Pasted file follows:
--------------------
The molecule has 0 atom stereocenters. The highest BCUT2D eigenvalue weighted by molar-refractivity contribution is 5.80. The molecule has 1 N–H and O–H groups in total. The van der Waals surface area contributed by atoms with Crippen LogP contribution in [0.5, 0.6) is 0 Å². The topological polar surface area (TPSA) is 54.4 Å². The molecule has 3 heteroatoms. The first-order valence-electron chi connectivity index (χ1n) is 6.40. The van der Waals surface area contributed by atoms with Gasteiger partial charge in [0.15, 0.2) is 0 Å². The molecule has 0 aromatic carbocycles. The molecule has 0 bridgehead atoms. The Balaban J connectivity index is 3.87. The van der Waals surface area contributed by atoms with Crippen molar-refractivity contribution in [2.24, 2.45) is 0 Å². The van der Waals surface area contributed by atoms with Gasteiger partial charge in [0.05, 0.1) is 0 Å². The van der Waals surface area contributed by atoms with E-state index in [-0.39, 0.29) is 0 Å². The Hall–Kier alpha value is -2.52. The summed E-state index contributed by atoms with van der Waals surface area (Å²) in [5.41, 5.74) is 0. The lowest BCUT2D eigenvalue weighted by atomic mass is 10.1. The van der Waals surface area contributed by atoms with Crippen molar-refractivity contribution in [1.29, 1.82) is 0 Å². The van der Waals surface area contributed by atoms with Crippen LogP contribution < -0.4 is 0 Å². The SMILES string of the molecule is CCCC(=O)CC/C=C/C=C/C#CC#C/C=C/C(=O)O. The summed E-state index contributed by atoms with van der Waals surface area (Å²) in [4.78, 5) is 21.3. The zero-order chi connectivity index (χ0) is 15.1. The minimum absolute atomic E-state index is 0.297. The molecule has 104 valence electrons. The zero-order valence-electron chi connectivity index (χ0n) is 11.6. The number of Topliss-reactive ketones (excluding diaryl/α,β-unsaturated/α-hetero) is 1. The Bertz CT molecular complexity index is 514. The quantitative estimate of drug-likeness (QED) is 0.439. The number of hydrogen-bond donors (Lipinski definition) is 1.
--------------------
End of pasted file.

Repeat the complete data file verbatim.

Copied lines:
The molecule has 0 atom stereocenters. The highest BCUT2D eigenvalue weighted by molar-refractivity contribution is 5.80. The molecule has 1 N–H and O–H groups in total. The van der Waals surface area contributed by atoms with Crippen LogP contribution in [0.5, 0.6) is 0 Å². The topological polar surface area (TPSA) is 54.4 Å². The molecule has 3 heteroatoms. The first-order valence-electron chi connectivity index (χ1n) is 6.40. The van der Waals surface area contributed by atoms with Gasteiger partial charge in [0.15, 0.2) is 0 Å². The molecule has 0 aromatic carbocycles. The molecule has 0 bridgehead atoms. The Balaban J connectivity index is 3.87. The van der Waals surface area contributed by atoms with Crippen molar-refractivity contribution in [2.24, 2.45) is 0 Å². The van der Waals surface area contributed by atoms with Gasteiger partial charge in [0.05, 0.1) is 0 Å². The van der Waals surface area contributed by atoms with E-state index in [-0.39, 0.29) is 0 Å². The Hall–Kier alpha value is -2.52. The summed E-state index contributed by atoms with van der Waals surface area (Å²) in [5.41, 5.74) is 0. The lowest BCUT2D eigenvalue weighted by atomic mass is 10.1. The van der Waals surface area contributed by atoms with Crippen molar-refractivity contribution in [1.29, 1.82) is 0 Å². The van der Waals surface area contributed by atoms with Crippen LogP contribution < -0.4 is 0 Å². The SMILES string of the molecule is CCCC(=O)CC/C=C/C=C/C#CC#C/C=C/C(=O)O. The summed E-state index contributed by atoms with van der Waals surface area (Å²) in [4.78, 5) is 21.3. The zero-order chi connectivity index (χ0) is 15.1. The minimum absolute atomic E-state index is 0.297. The molecule has 104 valence electrons. The zero-order valence-electron chi connectivity index (χ0n) is 11.6. The number of Topliss-reactive ketones (excluding diaryl/α,β-unsaturated/α-hetero) is 1. The Bertz CT molecular complexity index is 514. The quantitative estimate of drug-likeness (QED) is 0.439. The number of hydrogen-bond donors (Lipinski definition) is 1.